Publishing giant tests its muscle with almighty Amazon

The big five: Penguin Random House publishes 15 000 books a year across 250 imprints.

The big five: Penguin Random House publishes 15 000 books a year across 250 imprints.

The world’s biggest publisher, Penguin Random House, could block sales of its books on Amazon if it fails to resolve a contract dispute with the online bookseller.

Industry sources say that Amazon, which sells about 90% of all books online, and Penguin Random House are in a dispute over the terms of a new contract for online sales that could grow into a full-blown row.

Penguin Random House, which publishes 15 000 books a year across 250 imprints, is the last of the “big five” publishers to renew its contract with Amazon for selling titles online. Talks are said to be ongoing, although neither side would divulge details.

Failure to reach a deal could result in Amazon freezing pre-orders or slowing down delivery of Penguin Random House titles, the hardball tactics that the online retailer deployed against Hachette last year. The bitter feud between Amazon and Hachette over the price of ebooks dragged on for more than six months and brought a wave of bad publicity for Amazon, with hundreds of bestselling writers accusing the online retailer of hurting authors and misleading customers. Hachette suffered a sharp drop in ebook sales before the dispute was resolved last November, although it said Amazon’s “punitive” tactics were only partly to blame.

Amazon’s spokesperson, Tarek El-Hawary, declined to comment on rumours about its negotiations with Penguin Random House. “I can say that we have long-term deals in place already with the other four major publishers and we would accept any similar deal with Penguin Random House UK.” His remarks were first reported on recode.net.

Penguin Random House’s US spokesperson, Claire von Schilling, sought to play down the negotiations and denied any intention of ceasing to sell print or digital titles on Amazon. She said: “We are in continuous conversation with Amazon, with whom we have an ongoing business relationship. We have no intention whatsoever of ceasing to sell our print or digital titles on Amazon. We want our books to be accessible and available everywhere.”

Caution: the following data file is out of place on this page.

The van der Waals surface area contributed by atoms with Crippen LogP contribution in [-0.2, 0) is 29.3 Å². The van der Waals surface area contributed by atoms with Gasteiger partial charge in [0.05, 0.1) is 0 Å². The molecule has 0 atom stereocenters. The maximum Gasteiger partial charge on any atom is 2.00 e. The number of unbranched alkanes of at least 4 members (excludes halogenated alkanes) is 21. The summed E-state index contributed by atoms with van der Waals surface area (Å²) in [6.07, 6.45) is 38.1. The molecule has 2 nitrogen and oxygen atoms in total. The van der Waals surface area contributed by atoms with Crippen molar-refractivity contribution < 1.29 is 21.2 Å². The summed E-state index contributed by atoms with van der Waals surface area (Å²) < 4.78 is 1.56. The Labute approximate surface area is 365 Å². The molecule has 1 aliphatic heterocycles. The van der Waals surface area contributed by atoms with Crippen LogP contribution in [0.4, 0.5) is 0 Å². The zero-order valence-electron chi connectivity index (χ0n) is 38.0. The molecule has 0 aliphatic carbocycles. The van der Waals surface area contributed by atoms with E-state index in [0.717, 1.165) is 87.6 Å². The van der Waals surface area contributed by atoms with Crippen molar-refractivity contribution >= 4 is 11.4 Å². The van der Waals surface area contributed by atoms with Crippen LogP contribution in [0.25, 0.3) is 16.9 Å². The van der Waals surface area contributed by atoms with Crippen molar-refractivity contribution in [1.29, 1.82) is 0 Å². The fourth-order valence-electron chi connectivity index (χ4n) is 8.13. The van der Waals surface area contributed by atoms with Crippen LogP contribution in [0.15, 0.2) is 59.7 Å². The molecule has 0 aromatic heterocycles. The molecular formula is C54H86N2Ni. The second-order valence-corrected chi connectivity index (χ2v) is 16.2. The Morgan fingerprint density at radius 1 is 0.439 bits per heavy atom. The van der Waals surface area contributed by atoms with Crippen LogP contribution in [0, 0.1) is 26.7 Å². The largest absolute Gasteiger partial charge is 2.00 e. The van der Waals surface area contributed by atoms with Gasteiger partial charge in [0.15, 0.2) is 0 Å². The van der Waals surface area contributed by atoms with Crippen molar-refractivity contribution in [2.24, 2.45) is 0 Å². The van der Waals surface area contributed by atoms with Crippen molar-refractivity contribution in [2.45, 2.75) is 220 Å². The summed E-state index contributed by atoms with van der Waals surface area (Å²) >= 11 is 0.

Negotiating power
A dispute would be costly for both sides, as Penguin Random House titles are a mainstay of Amazon’s bestseller lists. Some industry watchers think the world’s largest publisher has bolstered its negotiating position, following the merger of Penguin and Random House in 2013.

“With so many books in their repertoire comes tremendous negotiating power,” said Michael Kozlowski, the editor of goodereader.com. “There are not many online digital booksellers that could stay viable if suddenly all of the books published by Penguin Random House were pulled.”

According to the Bookseller magazine, the dispute centres on deals that were agreed to between Amazon and the British arms of international publishing houses in the wake of a 2012 competition inquiry by the European Commission into ebook prices. Under the agency pricing model, which Amazon has been trying to unpick, publishers set the consumer price of ebooks and retailers take commission.

Philip Jones, the editor of the Bookseller, said it was helpful for the publisher that the dispute had flared up well before the peak pre-Christmas sales period. But, he added: “I think we could be in for a prolonged period of public negotiation.” He said Penguin Random House was in a pretty good position since the merger. “But Amazon, as we have seen from past experience, is not shy in pulling out the big guns.” – © Guardian News & Media, 2015

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